Postulate in Math: Definition & Example

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  • 0:00 What Is a Postulate?
  • 1:09 Examples: Operational…
  • 2:17 Examples: Geometric…
  • 3:41 Applications of Postulates
  • 5:04 Lesson Summary
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Lesson Transcript
Instructor: Beverly Maitland-Frett

Beverly has taught mathematics at the high school level and has a doctorate in teaching and learning.

In this lesson, we'll discuss the meaning of postulates in mathematics and explore some common examples. We'll also apply these postulates to solving some geometric problems.

What Is a Postulate?

A postulate is a statement that is accepted without proof. Axiom is another name for a postulate. For example, if you know that Pam is five feet tall and all her siblings are taller than her, you would believe her if she said that all of her siblings are at least five foot one. Pam just stated a postulate, and you just accepted it without grabbing a tape measure to verify the height of her siblings.

Conjectures are often confused with postulates. Conjectures are conclusions that we make based on things that we observe. For example, if from Sunday to Thursday, Sam usually had pancakes for breakfast, you'd be safe in assuming he'd have pancakes on Friday and Saturday. However, on Friday, Sam may just have oatmeal. While conjectures may need to be proven before they're accepted, postulates are givens and need no proof. Every mathematical theorem began as a conjecture or a postulate before they were tested and accepted as proven mathematical facts, such as the ones we'll explore below.

Examples: Operational Postulates

The following are some postulates that apply to the four operations, including addition, subtraction, multiplication, and division. These postulates are also algebraic properties used to solve algebraic equations.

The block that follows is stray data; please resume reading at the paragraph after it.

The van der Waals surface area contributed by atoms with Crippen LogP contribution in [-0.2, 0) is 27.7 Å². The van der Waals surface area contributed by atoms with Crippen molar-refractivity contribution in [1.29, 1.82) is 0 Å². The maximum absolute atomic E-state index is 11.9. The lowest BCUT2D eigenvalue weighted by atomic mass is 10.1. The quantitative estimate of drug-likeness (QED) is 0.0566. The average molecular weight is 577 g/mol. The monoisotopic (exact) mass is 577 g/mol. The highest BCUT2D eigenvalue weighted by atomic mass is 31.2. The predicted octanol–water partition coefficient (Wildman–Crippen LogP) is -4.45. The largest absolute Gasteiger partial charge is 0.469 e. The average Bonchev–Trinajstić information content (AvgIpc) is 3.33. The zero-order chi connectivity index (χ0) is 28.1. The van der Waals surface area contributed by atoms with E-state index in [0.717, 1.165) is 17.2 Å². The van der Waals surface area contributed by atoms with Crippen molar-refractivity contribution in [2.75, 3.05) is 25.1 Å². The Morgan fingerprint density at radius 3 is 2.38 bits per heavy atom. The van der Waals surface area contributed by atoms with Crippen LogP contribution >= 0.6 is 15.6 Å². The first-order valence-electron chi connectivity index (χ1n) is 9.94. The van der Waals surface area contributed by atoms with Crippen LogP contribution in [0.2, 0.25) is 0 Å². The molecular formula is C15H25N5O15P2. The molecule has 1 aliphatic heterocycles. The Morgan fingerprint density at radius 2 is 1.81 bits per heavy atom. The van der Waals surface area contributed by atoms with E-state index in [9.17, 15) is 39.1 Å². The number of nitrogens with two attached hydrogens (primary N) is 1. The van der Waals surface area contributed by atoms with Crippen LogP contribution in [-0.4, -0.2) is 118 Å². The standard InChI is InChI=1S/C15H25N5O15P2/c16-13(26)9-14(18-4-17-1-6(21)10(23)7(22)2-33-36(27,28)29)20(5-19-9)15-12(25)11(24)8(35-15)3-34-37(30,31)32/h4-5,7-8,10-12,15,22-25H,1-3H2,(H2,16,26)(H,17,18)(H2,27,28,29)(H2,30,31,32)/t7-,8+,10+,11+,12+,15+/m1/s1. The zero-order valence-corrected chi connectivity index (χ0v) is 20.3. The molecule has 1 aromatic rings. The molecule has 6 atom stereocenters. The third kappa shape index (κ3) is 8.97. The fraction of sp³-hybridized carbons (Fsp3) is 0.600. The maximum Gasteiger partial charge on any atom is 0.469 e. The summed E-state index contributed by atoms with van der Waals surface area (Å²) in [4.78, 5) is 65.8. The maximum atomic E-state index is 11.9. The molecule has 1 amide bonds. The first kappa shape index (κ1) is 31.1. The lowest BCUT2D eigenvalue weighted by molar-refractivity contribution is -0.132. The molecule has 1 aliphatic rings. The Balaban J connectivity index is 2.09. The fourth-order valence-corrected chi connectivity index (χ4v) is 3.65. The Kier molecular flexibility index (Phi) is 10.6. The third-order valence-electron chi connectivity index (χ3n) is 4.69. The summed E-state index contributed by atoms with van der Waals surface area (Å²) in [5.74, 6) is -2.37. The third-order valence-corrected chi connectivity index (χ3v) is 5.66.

The Addition Postulate: If you have one apple and Sally has one apple, when you both add the same quantity to your existing number of apples, you'll still have the same number of apples. Using algebra, the postulate states:

If x = y, then x + 4 = y + 4

The Subtraction Postulate: If you have ten apples and Sally has ten apples, when you both subtract the same quantity of apples from your existing number of apples, you'll still have the same number of apples.

If x = y, then x - 3 = y - 3

Without being repetitive, these same principles apply to both multiplication and division.

The Multiplication Postulate: If x = y, then x * 3 = y * 3

The Division Postulate: If x = y, then x / 7 = y / 7

Examples: Geometric Postulates

Geometric postulates can help us solve problems with lines, line segments, and angles. Let's see what they say.

The Ruler Postulate: Points on a line can match up with real numbers. In other words, each point on the line will represent a real number.

The Segment Addition Postulate: Remember that a segment has two endpoints. If you have a line segment with endpoints A and B, and point C is between points A and B, then AC + CB = AB.

The Angle Addition Postulate: This postulates states that if you divide one angle into two smaller angles, then the sum of those two angles must be equal to the measure of the original angle. Formally, if ray QS divides angle PQR, then the measure of the angles PQS, plus the measure of angle SQR, is equal to the measure of angle PQR.

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